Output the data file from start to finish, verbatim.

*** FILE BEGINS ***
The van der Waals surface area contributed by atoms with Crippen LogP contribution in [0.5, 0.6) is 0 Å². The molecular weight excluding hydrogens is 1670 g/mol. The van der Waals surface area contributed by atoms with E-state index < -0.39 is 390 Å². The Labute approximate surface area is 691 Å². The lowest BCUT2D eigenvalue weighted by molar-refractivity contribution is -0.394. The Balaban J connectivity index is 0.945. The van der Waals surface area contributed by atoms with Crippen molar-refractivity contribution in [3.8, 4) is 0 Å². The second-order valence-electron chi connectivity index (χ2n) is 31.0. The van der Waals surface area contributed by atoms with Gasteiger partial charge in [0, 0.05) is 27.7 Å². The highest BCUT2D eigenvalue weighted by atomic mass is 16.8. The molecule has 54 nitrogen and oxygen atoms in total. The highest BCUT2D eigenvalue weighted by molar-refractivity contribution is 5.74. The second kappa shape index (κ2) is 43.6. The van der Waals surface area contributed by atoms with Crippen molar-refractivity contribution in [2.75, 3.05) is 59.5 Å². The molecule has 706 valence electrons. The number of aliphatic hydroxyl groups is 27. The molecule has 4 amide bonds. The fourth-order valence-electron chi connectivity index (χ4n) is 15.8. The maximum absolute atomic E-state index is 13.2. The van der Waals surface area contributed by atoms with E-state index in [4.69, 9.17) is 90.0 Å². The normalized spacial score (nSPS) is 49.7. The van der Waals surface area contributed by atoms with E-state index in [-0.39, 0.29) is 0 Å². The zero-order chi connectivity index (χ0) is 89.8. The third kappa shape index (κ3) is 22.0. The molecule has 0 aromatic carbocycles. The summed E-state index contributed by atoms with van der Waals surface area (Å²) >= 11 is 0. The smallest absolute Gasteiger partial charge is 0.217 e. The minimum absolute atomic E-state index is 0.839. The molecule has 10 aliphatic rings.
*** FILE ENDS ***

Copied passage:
The van der Waals surface area contributed by atoms with Crippen LogP contribution in [0.5, 0.6) is 0 Å². The molecular weight excluding hydrogens is 1670 g/mol. The van der Waals surface area contributed by atoms with E-state index < -0.39 is 390 Å². The Labute approximate surface area is 691 Å². The lowest BCUT2D eigenvalue weighted by molar-refractivity contribution is -0.394. The Balaban J connectivity index is 0.945. The van der Waals surface area contributed by atoms with Crippen molar-refractivity contribution in [3.8, 4) is 0 Å². The second-order valence-electron chi connectivity index (χ2n) is 31.0. The van der Waals surface area contributed by atoms with Gasteiger partial charge in [0, 0.05) is 27.7 Å². The highest BCUT2D eigenvalue weighted by atomic mass is 16.8. The molecule has 54 nitrogen and oxygen atoms in total. The highest BCUT2D eigenvalue weighted by molar-refractivity contribution is 5.74. The second kappa shape index (κ2) is 43.6. The van der Waals surface area contributed by atoms with Crippen molar-refractivity contribution in [2.75, 3.05) is 59.5 Å². The molecule has 706 valence electrons. The number of aliphatic hydroxyl groups is 27. The molecule has 4 amide bonds. The fourth-order valence-electron chi connectivity index (χ4n) is 15.8. The maximum absolute atomic E-state index is 13.2. The van der Waals surface area contributed by atoms with E-state index in [4.69, 9.17) is 90.0 Å². The normalized spacial score (nSPS) is 49.7. The van der Waals surface area contributed by atoms with E-state index in [-0.39, 0.29) is 0 Å². The zero-order chi connectivity index (χ0) is 89.8. The third kappa shape index (κ3) is 22.0. The molecule has 0 aromatic carbocycles. The summed E-state index contributed by atoms with van der Waals surface area (Å²) >= 11 is 0. The smallest absolute Gasteiger partial charge is 0.217 e. The minimum absolute atomic E-state index is 0.839. The molecule has 10 aliphatic rings.